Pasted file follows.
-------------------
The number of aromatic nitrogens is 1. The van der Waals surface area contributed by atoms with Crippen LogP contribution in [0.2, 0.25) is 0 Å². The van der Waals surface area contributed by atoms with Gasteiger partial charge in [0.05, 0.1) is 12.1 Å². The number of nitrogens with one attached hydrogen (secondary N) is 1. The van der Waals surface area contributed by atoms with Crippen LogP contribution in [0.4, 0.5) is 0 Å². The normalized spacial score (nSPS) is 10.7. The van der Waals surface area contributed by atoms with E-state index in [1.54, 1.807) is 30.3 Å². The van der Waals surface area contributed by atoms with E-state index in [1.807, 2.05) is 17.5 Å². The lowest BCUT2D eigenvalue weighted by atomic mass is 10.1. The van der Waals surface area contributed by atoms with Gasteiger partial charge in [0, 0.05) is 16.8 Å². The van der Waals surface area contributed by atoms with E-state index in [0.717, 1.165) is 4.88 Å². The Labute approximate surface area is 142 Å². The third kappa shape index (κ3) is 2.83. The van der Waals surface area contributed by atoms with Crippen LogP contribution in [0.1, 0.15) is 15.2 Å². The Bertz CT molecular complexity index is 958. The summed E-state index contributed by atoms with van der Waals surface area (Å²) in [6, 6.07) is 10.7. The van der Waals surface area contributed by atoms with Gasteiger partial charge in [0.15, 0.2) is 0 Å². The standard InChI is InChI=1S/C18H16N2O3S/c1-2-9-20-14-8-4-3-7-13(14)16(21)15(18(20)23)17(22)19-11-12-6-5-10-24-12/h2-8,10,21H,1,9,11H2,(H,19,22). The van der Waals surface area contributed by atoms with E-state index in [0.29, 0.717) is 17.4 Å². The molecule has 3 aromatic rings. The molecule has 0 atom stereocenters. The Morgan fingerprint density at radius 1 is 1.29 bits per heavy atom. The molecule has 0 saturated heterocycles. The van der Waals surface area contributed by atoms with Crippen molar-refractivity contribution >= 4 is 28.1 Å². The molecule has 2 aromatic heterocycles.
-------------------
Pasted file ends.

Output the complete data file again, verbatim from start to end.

The number of aromatic nitrogens is 1. The van der Waals surface area contributed by atoms with Crippen LogP contribution in [0.2, 0.25) is 0 Å². The van der Waals surface area contributed by atoms with Gasteiger partial charge in [0.05, 0.1) is 12.1 Å². The number of nitrogens with one attached hydrogen (secondary N) is 1. The van der Waals surface area contributed by atoms with Crippen LogP contribution in [0.4, 0.5) is 0 Å². The normalized spacial score (nSPS) is 10.7. The van der Waals surface area contributed by atoms with E-state index in [1.54, 1.807) is 30.3 Å². The van der Waals surface area contributed by atoms with E-state index in [1.807, 2.05) is 17.5 Å². The lowest BCUT2D eigenvalue weighted by atomic mass is 10.1. The van der Waals surface area contributed by atoms with Gasteiger partial charge in [0, 0.05) is 16.8 Å². The van der Waals surface area contributed by atoms with E-state index in [0.717, 1.165) is 4.88 Å². The Labute approximate surface area is 142 Å². The third kappa shape index (κ3) is 2.83. The van der Waals surface area contributed by atoms with Crippen LogP contribution in [0.1, 0.15) is 15.2 Å². The Bertz CT molecular complexity index is 958. The summed E-state index contributed by atoms with van der Waals surface area (Å²) in [6, 6.07) is 10.7. The van der Waals surface area contributed by atoms with Gasteiger partial charge in [0.15, 0.2) is 0 Å². The standard InChI is InChI=1S/C18H16N2O3S/c1-2-9-20-14-8-4-3-7-13(14)16(21)15(18(20)23)17(22)19-11-12-6-5-10-24-12/h2-8,10,21H,1,9,11H2,(H,19,22). The van der Waals surface area contributed by atoms with E-state index in [0.29, 0.717) is 17.4 Å². The molecule has 3 aromatic rings. The molecule has 0 atom stereocenters. The Morgan fingerprint density at radius 1 is 1.29 bits per heavy atom. The molecule has 0 saturated heterocycles. The van der Waals surface area contributed by atoms with Crippen molar-refractivity contribution >= 4 is 28.1 Å². The molecule has 2 aromatic heterocycles.